When my grandmother died about two and a half years ago, I inherited a few small cacti that she had had around her flat. Yesterday, one of them flowered for the first time.
I spent some time on Friday trying to get to the bottom of a particularly strange effect in Ruby. Changing completely unrelated lines of code elsewhere in the project would change the behaviour of YAML and cause a test to fail.
I’ve been getting a lot of emails like this lately, sent on behalf of friends and acquaintances:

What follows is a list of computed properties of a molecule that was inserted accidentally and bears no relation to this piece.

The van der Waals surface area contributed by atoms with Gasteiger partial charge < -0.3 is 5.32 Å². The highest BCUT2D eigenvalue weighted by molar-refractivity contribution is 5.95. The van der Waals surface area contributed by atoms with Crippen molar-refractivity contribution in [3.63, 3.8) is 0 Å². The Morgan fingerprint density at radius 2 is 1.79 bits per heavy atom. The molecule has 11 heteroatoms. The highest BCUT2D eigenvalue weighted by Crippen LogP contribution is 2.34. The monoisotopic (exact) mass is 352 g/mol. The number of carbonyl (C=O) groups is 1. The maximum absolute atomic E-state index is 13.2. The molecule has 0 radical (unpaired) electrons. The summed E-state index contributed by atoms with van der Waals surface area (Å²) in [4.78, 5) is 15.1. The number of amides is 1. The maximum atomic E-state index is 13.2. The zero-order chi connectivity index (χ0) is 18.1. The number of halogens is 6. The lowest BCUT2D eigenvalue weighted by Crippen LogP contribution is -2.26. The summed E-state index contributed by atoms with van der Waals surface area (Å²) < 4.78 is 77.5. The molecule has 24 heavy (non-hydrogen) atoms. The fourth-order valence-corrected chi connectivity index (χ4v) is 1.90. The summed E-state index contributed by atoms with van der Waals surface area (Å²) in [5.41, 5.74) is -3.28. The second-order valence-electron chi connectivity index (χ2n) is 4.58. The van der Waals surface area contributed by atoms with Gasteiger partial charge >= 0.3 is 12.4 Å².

It turns out that it’s really easy to create tables and models dynamically within a Rails unit test. It’s a useful technique for reducing dependencies when testing.
I’ve been responsible for enough technocentric, user-hostile interfaces in my time to know one when I see one, and RubyGems’s
gemutility is a classic of the genre: it’s influenced by implementation details rather than end-user usage patterns, and it manages to frustrate me every time I have to deal with it. Here’s a real-life transcript that demonstrates some of the issues:
Six colours they want to ban.